ISO 9000 is a family of standards for quality management systems. ISO 9000 is maintained by ISO, the International Organisation for Standardisation and is administered by accreditation and certification bodies. The rules are updated, as the requirements motivate changes over time.
ISO 9001 is one of the standards within the range of ISO 9000 standards.
ISO 9001:2015 standard recently replaced the previous ISO 9001:2008. The 2015 edition features important changes, which is referred to as an “evolutionary rather than a revolutionary” process. The earlier versions of ISO 9001 were quite prescriptive, with many requirements for documented procedures and records. In the 2000 and 2008 editions, the focus was more on managing processes, and less on documentation.
The new standard goes further and ISO 9001:2015 is even less prescriptive than its predecessor, focusing instead on performance. This has been achieved by combining the process approach with risk-based thinking and employing the Plan-Do-Check-Act cycle at all levels in the organization.
Any organisation can benefit from implementing ISO 9001:2015 as its requirements are underpinned by eight management principles:
ISO 14001:2015 specifies the requirements for an environmental management system that an organization can use to enhance its environmental performance. ISO 14001:2015 is intended for use by an organization seeking to manage its environmental responsibilities in a systematic manner that contributes to the environmental pillar of sustainability.
ISO 14001:2015 helps an organization achieve the intended outcomes of its environmental management system, which provide value for the environment, the organization itself and interested parties. Consistent with the organization's environmental policy, the intended outcomes of an environmental management system include:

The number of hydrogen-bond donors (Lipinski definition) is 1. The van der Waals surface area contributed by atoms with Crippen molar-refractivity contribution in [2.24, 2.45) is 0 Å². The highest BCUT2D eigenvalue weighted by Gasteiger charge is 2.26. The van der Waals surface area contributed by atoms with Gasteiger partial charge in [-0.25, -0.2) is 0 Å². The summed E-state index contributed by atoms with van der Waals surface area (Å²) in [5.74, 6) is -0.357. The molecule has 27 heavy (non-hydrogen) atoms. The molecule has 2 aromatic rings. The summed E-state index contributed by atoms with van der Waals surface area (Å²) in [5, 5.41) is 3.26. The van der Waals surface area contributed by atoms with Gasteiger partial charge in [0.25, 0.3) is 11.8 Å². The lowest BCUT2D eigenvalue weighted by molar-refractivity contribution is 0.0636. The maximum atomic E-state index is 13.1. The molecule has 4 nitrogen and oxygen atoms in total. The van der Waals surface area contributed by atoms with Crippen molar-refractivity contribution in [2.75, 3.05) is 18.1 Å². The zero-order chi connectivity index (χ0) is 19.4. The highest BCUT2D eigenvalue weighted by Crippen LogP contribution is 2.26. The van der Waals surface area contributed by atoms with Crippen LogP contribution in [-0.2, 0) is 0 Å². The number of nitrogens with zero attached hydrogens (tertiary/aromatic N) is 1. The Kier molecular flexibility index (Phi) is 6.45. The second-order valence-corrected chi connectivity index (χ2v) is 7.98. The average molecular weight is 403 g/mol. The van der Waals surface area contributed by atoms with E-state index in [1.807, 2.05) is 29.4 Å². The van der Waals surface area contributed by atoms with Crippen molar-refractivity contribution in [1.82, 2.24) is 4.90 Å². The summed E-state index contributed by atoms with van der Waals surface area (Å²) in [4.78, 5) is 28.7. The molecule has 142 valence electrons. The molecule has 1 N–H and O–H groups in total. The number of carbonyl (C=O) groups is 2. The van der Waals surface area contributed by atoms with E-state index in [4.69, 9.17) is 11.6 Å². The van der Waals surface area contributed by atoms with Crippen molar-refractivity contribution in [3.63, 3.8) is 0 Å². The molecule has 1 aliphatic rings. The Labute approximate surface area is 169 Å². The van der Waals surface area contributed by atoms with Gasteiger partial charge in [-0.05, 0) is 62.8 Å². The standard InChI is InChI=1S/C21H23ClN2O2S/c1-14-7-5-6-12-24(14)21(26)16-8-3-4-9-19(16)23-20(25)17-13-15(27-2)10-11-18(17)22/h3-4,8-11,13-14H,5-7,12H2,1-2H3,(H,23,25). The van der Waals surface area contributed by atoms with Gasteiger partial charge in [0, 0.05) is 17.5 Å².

ISO 14001:2015 is applicable to any organization, regardless of size, type and nature, and applies to the environmental aspects of its activities, products and services that the organization determines it can either control or influence considering a life cycle perspective. ISO 14001:2015 does not state specific environmental performance criteria.
ISO 14001:2015 can be used in whole or in part to systematically improve environmental management. Claims of conformity to ISO 14001:2015, however, are not acceptable unless all its requirements are incorporated into an organization's environmental management system and fulfilled without exclusion.
An Occupational Health and Safety (OH&S) Management System provides a framework for an organisation to identify and control its health and safety risks, reduce the potential for accidents, comply with legislation and improve operational performance.
OHSAS 18001 is the requirement standard for an OH&S Management Systems which was recently updated and adopted as OHSAS 18001:2007. The update reflects the learnings achieved from widespread use of the standard across the world and provides more emphasis on "Health" rather than just "Safety".
The specification has been designed to be compatible with the ISO 9001 and ISO 14001 management system standards.
OHSAS 18001 requires an organisation to formally document the areas that are covered by their OH&S policy and to keep evidence that it is operating according to the requirements of the standard. It is relevant to any organisation that wants to conform to legislation and demonstrate to staff and stakeholders that it has systems in place to minimise and eliminate risks.
Over 6300 people die each day from work-related accidents or diseases - that's nearly 2.3million every year.
The burden of occupational injuries and diseases is significant, both for employers and the wider economy, resulting in losses from early retirements, staff absence and rising insurance premiums.
To combat the problem, ISO is developing a new standard, ISO 45001 Occupational health and safety management systems - Requirements, that will help organizations reduce this burden by providing a framework to improve employee safety, reduce workplace risks and create better, safer working conditions, all over the world.
The standard is currently being developed by a committee of occupational health and safety experts, and will follow other generic management system approaches such as ISO 14001 and ISO 9001. It will take into account other International Standards in this area such as OHSAS 18001.